The highest level of the requirements management flow can be seen in Figure 1. The diagram shows an outer loop of requirements managed by the Incisive Enterprise Manager, and an inner loop run by the Incisive Enterprise Simulator that exhaustively exercises those requirements and returns test results.

Figure 1. The requirements management flow

As with most hardware or software development, no matter how simple the diagram appears, the challenge is in the application and automation of the flow, and ensuring integrity of the testing process and rollup of results. In addition, because most developments are iterative, a well-defined change management process is needed to ensure the development process can operate smoothly.

A comprehensive solution for any of the industries cited in Table 1 should include the following characteristics:
  • Qualification of the tool flow
    • Qualification and documentation of the functional testing process, often necessary to be validated by an outside approval agency
    • Documentation and audit process including bugs, errors, changes, update process, and revision control process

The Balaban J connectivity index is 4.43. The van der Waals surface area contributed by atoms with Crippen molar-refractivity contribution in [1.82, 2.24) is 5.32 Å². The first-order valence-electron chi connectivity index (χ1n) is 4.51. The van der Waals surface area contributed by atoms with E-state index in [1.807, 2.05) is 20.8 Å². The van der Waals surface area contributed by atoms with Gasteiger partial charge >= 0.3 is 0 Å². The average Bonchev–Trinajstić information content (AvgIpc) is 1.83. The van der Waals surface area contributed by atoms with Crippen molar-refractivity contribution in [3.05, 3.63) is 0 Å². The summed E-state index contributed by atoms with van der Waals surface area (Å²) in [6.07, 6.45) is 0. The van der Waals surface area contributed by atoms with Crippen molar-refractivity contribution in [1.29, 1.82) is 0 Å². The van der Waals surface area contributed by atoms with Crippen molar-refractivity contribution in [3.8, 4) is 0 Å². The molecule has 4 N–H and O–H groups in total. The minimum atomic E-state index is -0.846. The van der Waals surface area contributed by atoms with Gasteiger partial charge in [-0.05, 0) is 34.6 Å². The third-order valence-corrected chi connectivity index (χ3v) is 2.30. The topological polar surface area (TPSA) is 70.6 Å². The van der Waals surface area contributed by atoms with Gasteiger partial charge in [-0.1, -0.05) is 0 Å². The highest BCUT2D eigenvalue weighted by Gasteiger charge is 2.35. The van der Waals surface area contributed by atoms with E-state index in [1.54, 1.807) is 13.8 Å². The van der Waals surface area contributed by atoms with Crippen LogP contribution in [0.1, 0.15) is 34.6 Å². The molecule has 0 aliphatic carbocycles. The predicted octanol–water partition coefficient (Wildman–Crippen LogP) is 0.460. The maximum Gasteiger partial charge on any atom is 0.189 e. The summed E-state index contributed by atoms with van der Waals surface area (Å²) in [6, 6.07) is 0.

• Implementation of advanced functional verification
    • Deterministic methodology supporting functional testing and metrics collection
    • Mechanism to roll-up metric results from different levels (unit, sub-system, system), as well as technologies (hardware, software, analog, etc.)
  • Traceability automation
    • Must be able to trace a requirement through all refinements and through implementation, verification, and final results
    • Critical to separately track safety requirements, and to provide a mechanism to trace it to implementation and verification
  • Safety testing for faults
    • Stuck-at-fault models are the minimal safety requirements
    • Must model transient faults induced by radiation
    • Fault models needed at different abstraction levels
The Incisive requirements management flow solution is based on the advanced planning capabilities of Incisive Enterprise Manager, which ensures the traceability, testing, management, and execution on various engines (primarily RTL simulation but also software simulation), and the implementation of functional coverage that gets executed within Incisive. The Incisive solution has been used in production in each of the industries listed in Table 1, and Incisive Enterprise Manager was the planning and management solution utilized for the world’s first ISO 26262-certified chip.